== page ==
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Food & Drink

Best of Brooklyn Chinatown


Chinese New Year is Sunday, February 10th this year, and there’s no better way to usher in the "year of the snake" than to head down to the foodie haven of Brooklyn’s own Chinatown in Sunset Park. Here is our guide to the best restaurants and shops Chinatown has to offer.

Dim Sum
A successful morning of dim sum is one part experiential and one part culinary, and East Harbor Seafood Palace (714 65th Street) delivers on both fronts. Carts of authentic Cantonese small plates clatter their way through the massive banquet hall packed with an appreciative crowd of hungry diners. Mile-high towers of steamer baskets full of pork dumplings, rolled noodles and egg tarts are just a few of the many selections making frequent trips past each table. If you can't find that dish you're craving, one of the staff will help you hunt it down.

Regional Food
The word Szechuan (or Sichuan) can be thrown around rather carelessly on many a Chinese takeout menu. Metro Café (4924 8th Avenue) makes good on that regional promise with crimson red pepper laced dishes without a cloying brown sauce in sight. The Tripe, Beef and Tendon in chili oil pack a fire-laced punch with subtle smoky notes. For diners wishing to stay on the safer side of the Scoville Scale, try the Bean Curd Noodles, the rich sesame overtone punctuated by the acidity of rice vinegar and the freshness of scallion and cilantro.

Whether you prefer the hand-pulled or shaved variety, Wong Wong Noodle Shop (5410 8th Avenue) is the real deal when it comes to authentic, fresh made Chinese noodles. Try the house special soup with egg, tripe, marinated beef, Chinese broccoli, and perfectly al dente peeled noodles simmering in a savory, rich beef broth.

Don’t be deterred by the seedy graffiti-covered exterior or the bulletproof glass. Embrace it. After all, a visit to Kai Feng Fu (4801 8th Avenue) will only set you back a buck or two. Grab a chair on the better side of the B rating sign, and watch all those not-so-in-the-know passersby as you woof down a styrofoam plate of pork pillows with just the right amount of caramelization. More for you.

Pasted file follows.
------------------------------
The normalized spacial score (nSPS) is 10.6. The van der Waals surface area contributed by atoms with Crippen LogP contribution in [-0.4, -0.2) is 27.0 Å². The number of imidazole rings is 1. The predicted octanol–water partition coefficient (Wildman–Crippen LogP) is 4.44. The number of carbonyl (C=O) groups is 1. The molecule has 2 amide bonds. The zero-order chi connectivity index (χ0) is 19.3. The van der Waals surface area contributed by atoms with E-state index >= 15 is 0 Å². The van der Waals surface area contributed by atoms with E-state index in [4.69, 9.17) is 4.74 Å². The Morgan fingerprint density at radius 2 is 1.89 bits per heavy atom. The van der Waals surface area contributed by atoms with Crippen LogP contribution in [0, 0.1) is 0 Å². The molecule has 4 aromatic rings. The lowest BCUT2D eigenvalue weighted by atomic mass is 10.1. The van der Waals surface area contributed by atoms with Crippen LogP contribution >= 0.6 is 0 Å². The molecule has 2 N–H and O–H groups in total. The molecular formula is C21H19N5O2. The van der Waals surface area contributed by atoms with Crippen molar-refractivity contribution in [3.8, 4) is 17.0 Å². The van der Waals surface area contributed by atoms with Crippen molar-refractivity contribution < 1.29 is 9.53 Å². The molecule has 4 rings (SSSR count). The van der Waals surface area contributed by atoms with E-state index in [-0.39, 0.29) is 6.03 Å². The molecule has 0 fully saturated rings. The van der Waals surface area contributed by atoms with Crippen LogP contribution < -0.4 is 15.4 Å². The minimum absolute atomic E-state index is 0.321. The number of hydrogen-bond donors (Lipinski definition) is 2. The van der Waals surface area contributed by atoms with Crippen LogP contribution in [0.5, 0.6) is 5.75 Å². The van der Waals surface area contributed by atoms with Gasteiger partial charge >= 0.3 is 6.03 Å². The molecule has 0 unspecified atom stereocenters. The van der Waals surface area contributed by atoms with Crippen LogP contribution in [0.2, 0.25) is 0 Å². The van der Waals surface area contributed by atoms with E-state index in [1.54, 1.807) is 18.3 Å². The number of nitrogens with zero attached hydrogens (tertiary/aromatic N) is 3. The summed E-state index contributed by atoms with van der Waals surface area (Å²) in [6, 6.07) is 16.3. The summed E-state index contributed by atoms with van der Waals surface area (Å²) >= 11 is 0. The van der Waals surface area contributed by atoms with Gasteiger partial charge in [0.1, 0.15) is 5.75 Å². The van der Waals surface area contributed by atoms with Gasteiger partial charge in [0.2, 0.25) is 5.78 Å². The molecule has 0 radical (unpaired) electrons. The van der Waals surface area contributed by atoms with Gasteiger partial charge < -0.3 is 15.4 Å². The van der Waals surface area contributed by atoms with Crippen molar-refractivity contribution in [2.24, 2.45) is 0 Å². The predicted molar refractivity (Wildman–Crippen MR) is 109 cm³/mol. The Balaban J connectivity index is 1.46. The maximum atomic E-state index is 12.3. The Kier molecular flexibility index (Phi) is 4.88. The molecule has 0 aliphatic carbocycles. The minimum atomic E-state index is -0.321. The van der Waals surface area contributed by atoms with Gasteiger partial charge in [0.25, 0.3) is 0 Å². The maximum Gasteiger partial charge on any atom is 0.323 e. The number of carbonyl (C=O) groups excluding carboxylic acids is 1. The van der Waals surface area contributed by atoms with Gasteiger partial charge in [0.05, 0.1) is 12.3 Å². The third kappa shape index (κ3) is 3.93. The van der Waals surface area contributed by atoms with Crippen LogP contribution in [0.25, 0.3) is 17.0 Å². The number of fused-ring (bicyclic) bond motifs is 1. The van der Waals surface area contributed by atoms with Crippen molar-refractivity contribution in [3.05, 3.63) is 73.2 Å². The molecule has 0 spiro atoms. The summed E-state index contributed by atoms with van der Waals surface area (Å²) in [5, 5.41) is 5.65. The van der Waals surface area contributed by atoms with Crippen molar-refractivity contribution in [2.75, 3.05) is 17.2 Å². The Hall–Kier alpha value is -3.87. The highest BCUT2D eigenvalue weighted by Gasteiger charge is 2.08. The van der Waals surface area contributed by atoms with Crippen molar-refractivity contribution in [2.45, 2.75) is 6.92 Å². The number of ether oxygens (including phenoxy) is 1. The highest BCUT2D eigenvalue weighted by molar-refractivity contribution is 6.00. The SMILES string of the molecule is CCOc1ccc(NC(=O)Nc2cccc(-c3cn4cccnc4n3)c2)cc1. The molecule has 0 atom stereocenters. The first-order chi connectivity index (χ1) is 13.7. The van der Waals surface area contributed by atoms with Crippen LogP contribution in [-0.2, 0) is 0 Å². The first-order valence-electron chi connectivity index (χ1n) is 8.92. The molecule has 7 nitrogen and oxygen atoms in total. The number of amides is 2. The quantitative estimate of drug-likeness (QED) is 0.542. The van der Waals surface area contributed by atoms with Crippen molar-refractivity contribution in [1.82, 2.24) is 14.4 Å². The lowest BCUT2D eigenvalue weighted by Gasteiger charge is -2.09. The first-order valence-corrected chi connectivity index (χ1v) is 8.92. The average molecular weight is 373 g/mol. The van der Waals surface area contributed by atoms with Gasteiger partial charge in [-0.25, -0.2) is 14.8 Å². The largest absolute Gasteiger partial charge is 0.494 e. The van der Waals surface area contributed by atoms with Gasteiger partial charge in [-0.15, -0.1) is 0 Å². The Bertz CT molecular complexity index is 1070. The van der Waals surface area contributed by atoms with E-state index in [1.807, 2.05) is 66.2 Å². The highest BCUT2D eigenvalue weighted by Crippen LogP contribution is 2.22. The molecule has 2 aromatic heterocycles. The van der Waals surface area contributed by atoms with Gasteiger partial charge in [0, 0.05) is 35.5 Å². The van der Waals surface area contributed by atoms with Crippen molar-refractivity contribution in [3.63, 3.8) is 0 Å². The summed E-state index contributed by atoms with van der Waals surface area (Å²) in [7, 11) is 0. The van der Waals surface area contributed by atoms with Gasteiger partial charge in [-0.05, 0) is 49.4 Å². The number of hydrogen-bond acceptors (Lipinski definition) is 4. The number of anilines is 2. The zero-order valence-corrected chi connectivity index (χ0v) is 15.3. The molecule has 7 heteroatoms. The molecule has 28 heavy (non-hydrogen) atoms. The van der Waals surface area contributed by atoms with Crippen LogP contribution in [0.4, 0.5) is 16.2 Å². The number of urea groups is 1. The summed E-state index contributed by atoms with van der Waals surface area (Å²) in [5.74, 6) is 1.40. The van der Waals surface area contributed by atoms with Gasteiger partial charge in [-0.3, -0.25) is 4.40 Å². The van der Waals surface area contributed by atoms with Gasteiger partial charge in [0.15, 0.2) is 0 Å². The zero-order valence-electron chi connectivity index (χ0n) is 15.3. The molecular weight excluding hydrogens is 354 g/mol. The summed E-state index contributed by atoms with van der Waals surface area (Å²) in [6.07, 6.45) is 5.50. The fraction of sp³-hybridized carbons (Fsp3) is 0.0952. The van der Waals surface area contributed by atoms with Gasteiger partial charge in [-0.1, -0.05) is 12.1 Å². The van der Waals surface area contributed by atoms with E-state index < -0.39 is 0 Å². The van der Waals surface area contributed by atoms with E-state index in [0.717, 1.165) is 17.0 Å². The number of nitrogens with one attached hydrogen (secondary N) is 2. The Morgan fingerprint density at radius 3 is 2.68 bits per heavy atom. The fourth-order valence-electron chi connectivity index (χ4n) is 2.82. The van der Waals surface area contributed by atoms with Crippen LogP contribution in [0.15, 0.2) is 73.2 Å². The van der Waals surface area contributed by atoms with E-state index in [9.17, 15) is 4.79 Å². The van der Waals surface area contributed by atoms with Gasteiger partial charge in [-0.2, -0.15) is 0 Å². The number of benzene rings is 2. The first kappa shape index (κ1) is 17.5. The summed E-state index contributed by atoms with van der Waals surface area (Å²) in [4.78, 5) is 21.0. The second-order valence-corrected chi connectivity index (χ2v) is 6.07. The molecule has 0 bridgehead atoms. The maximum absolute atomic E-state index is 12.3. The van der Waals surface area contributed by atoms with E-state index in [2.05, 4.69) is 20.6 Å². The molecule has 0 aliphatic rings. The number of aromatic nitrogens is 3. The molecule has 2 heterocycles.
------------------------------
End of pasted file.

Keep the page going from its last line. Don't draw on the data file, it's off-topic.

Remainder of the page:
A decent bowl of pho is an elusive thing in New York, let alone Brooklyn. Gia Lam (4810 8th Avenue) gives those touted Queens establishments a run for their money, serving up piping hot bowls of fragrant, rich Vietnamese soup accompanied by a respectable plate of sprouts and fresh herbs - just the way they do it in Vietnam. Whether you prefer the simplicity of a medium rare Pho Tai, or a witches brew of tripe, tendon and other nasty bits, there’s no mistaking that good is good, and Gia Lam nails good pho.

All that traipsing up and down 8th Avenue giving you a case of the shivers? Follow your nose to Ten Ren Tea Co (5817 8th Avenue) where the aromatic scents of tea and ginseng literally waft through the doorway. An invigorating cup of King's Tea from the counter will warm you up fast while you explore the impressive selection of imported specialty teas and ginseng.

Hardcore Traditional Artisan
Chefs and lovers of sharp objects alike should make a point to head towards 7th Avenue and ogle the display of gleaming cleavers, santokus and swords at Yanagi Knife (5402 7th Avenue #B). Opened in 2012 by a sushi chef turned master of Japanese knives, the shop also offers a full line of sharpening services, as well as custommade handles and accessories.

You may have to elbow your way back to the bok choy, but the produce at Hong Sheng Market (5514 8th Avenue) is worth the tight squeeze. This tiny stand is fully stocked with both domestic and specialty fruits and vegetables at an excellent value.

Crates of live conch, whole cuttlefish and blue crabs spill out onto the corner of 8th Avenue and 58th Street at S & P Seafood Inc (5802 8th Avenue). Here the seafood is unmistakably fresh and priced to move, offering some of Sunset Park’s best in terms of variety and quality.

A garden of carnivorous delights for nose-to-tail aficionados, the meat section of Fei Long Market (6301 8th Avenue) has the biggest and most varied selection of primal cuts and offal in the neighborhood. Shoppers can peruse the aisles of pre-packaged meats, or visit the butcher counter for fresh cuts to order.

Dragon Bay Bakery’s (5711 8th Avenue) shelves are lined with adorably wrapped house-baked breads, cakes and tarts, though the stars here are the feather-light buns made fresh daily. Try a classic sweet bun with red bean for a sweet finish to your day on one of Brooklyn’s tastiest strips. You'll be licking your sugar-coated fingers all the way back to 8th Avenue Station.


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October 25, 2014

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